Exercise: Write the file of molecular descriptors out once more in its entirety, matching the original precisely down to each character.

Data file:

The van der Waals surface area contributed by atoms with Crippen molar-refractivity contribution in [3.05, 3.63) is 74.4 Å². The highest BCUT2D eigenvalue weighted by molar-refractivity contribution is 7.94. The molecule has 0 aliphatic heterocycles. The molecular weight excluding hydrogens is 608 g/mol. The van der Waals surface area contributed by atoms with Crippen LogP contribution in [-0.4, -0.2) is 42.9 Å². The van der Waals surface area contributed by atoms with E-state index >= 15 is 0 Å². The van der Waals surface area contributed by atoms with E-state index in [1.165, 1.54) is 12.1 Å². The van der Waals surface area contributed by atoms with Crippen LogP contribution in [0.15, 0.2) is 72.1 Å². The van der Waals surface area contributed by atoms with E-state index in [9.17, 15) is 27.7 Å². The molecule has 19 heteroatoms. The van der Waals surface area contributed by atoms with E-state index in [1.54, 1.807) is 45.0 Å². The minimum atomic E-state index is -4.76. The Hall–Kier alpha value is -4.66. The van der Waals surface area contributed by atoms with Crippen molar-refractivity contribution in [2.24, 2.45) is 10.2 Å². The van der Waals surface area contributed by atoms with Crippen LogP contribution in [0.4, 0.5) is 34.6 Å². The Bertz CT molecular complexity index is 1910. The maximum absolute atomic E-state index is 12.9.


The van der Waals surface area contributed by atoms with Crippen molar-refractivity contribution in [3.05, 3.63) is 74.4 Å². The highest BCUT2D eigenvalue weighted by molar-refractivity contribution is 7.94. The molecule has 0 aliphatic heterocycles. The molecular weight excluding hydrogens is 608 g/mol. The van der Waals surface area contributed by atoms with Crippen LogP contribution in [-0.4, -0.2) is 42.9 Å². The van der Waals surface area contributed by atoms with E-state index >= 15 is 0 Å². The van der Waals surface area contributed by atoms with E-state index in [1.165, 1.54) is 12.1 Å². The van der Waals surface area contributed by atoms with Crippen LogP contribution in [0.15, 0.2) is 72.1 Å². The van der Waals surface area contributed by atoms with E-state index in [9.17, 15) is 27.7 Å². The molecule has 19 heteroatoms. The van der Waals surface area contributed by atoms with E-state index in [1.54, 1.807) is 45.0 Å². The minimum atomic E-state index is -4.76. The Hall–Kier alpha value is -4.66. The van der Waals surface area contributed by atoms with Crippen molar-refractivity contribution in [2.24, 2.45) is 10.2 Å². The van der Waals surface area contributed by atoms with Crippen LogP contribution in [0.4, 0.5) is 34.6 Å². The Bertz CT molecular complexity index is 1910. The maximum absolute atomic E-state index is 12.9.